[scribus] write and save a document

John Culleton john at wexfordpress.com
Fri Jun 26 16:50:22 CEST 2009

On Friday 26 June 2009 09:33:53 am Gregory Pittman wrote:
> Ronald Wiplinger (Lists) wrote:
> > Christoph,
> >
> > I brought that to the attention of the company, but they refuse
> > to pay for the book with the reasons:
> > 1. The program is free, but how to use it we should pay?
> > 2. The program and the documentation seems to be independent,
> > means there is no guaranty that the information is correct nor
> > a chance to get it fixed.
> > 3. If we have to pay, then we pay to a commercial product.
> >
> >
> > For me it is also not understandable that the documentation is
> > a different project and extra to pay. I understand that the
> > effort should be awarded. BUT a good programmer will make the
> > documentation at the same time, otherwise nobody can use the
> > program.
> >
> > Therefore, where are the docs, that lead to the book?
> I guess if there are many companies out there who feel this way,
> we could change the way that Scribus is available just for them,
> and charge for the program, thus, this would be in keeping with
> charging for the manual and apparently be OK then. Of course, we
> would need to charge a per user licence, and you cannot really
> own the program but just have a licence to use it.
> I big reason why the printed manual exists is based on various
> users wanting a printed manual as opposed to the free online help
> available. Unfortunately, we could not find a publisher, a
> printer, and supplier of materials who would bring out this book
> at no cost (or for that matter, some commercial concern who would
> donate to the Scribus project so that the manual might be
> available for free). Money that does trickle its way through this
> making-publishing-printing process goes back to the project to be
> used to help advance the software. We apologize if this seems to
> be mercenary and offensive to the commercial world out there.
> In the end, I guess your company is an example of how commercial
> concerns really don't understand the FOSS concept. It's probably
> just never going to make sense that people would work this hard
> on a project without monetary compensation.
> Greg
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We both know that the better people in high tech jobs would do the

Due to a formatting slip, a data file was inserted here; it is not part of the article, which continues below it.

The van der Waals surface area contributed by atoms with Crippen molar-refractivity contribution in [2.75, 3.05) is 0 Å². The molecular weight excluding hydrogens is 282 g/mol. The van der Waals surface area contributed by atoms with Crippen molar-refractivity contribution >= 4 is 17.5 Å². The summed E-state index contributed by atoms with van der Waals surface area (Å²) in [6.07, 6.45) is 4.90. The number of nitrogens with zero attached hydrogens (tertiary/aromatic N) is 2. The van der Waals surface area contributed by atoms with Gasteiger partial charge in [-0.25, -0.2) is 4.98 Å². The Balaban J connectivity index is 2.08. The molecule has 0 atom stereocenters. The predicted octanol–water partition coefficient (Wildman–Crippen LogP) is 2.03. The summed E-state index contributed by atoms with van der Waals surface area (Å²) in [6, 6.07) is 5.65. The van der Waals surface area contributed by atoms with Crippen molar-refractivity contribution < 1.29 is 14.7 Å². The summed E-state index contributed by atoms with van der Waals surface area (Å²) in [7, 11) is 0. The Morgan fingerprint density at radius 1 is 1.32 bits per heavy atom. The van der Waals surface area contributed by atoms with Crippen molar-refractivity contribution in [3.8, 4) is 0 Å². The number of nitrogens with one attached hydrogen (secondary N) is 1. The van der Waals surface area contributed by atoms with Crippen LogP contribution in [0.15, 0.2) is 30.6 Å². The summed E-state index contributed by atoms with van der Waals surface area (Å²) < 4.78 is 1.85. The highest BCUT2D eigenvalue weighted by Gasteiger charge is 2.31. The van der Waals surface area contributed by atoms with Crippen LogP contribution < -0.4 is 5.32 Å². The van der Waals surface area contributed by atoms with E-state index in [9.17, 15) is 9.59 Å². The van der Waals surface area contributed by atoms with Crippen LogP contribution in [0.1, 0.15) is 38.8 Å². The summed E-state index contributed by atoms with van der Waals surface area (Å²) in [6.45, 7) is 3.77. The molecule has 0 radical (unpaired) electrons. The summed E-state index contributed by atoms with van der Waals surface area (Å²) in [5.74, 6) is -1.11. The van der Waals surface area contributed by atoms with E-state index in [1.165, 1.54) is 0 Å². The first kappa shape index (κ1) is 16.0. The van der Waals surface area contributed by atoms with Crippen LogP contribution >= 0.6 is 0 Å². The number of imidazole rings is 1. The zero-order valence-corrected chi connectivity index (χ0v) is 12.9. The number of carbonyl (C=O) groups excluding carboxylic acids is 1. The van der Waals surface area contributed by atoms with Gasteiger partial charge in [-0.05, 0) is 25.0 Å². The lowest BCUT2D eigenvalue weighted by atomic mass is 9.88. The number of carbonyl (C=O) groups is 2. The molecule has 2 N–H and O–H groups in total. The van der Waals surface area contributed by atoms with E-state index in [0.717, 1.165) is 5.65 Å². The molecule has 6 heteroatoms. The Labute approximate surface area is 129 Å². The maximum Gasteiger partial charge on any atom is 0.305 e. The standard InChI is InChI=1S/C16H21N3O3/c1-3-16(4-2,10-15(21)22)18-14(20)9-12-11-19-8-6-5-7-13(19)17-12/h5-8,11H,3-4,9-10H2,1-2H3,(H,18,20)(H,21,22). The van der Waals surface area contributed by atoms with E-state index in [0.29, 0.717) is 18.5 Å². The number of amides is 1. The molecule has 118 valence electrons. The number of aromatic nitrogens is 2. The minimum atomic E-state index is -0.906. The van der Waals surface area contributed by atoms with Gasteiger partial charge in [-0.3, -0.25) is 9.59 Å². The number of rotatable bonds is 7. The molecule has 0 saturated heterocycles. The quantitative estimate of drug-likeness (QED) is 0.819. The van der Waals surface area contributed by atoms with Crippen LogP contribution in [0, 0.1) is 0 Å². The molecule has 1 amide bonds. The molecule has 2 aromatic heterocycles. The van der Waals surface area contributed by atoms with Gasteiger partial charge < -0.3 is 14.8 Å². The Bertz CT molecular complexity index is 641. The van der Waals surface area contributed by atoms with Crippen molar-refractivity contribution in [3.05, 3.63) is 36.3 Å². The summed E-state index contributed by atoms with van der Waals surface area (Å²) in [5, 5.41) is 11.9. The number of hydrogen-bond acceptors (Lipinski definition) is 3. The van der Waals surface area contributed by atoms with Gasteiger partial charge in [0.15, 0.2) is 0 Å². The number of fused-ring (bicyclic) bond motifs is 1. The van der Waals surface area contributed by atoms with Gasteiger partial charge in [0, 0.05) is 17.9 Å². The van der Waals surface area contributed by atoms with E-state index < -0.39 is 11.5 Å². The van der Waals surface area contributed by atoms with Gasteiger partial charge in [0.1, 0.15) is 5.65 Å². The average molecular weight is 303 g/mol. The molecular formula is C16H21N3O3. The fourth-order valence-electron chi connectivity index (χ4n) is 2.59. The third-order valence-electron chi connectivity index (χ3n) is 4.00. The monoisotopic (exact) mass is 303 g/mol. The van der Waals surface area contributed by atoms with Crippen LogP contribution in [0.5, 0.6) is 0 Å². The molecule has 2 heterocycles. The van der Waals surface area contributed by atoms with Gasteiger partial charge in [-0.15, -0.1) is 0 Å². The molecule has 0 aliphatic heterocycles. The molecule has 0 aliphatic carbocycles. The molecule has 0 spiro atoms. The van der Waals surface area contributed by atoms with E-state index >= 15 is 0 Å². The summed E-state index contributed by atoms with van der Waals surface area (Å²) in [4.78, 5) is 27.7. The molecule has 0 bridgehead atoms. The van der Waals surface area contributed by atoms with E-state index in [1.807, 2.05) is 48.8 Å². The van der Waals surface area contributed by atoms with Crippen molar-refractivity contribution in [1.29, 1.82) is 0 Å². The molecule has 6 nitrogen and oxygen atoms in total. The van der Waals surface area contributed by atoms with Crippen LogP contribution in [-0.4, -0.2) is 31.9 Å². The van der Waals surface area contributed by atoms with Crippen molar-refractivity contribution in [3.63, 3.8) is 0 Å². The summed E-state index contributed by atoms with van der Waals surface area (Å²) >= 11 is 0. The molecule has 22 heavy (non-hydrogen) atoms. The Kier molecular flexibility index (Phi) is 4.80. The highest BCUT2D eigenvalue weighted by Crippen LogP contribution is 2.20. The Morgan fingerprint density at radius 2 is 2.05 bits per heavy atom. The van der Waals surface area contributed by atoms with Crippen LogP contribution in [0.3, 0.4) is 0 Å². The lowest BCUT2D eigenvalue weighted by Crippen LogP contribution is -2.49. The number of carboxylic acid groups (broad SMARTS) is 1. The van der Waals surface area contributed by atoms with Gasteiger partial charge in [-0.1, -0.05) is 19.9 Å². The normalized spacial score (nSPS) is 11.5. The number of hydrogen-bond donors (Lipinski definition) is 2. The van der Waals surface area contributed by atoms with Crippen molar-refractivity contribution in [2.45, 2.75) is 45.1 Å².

work for free if no one would pay them.  In its beginning Unix was 
a playtoy project for Ken Thompson and friends, originally so that 
he could play his space traveler game.  My publishing and writing 
enterprises are 90% recreation and 10% income source. 

Working on a corporate project with a boss who is half as smart and 
1/4 as knowledgeable as you are is work. Working on OSS at your own 
pace and with only the gentlest of guidelines is pure pleasure.  

OTOH I know corporate Linux adopters who will only buy from Red Hat 
because then they get to pay for "support".  That is like buying a 
cow when they are giving milk away. 

Back in the '30s there were counterfeiters who would make 
counterfeit pennys (costing more than a penny each to make) just as 
an exercise of their skill.

But I do have  one suggestion. Offer a Scribus e-mail support option 
at $500 USD per year.  Then we can do for them for money what we do 
for free anyhow, make them feel better and provide more money to 
support the project.  Throw in a copy of the manual. 

As I often say, free software is just too expensive for some.  And 
you may quote any of the above.

I buy and sometimes write pubs on free software.  It is acceptable 
practice. But it doesn't pay the mortgage. 
John Culleton
Certified Computer Professional
Former Chief Commercial Applications Programming
Link Group Div. of Singer-General Precision
Former Chief, Systems and Programming
Penberthy Division of Houdaille Industries
Former Chief, Computer Automation Branch
Baltimore City Division of Social Services
...and still learning. 

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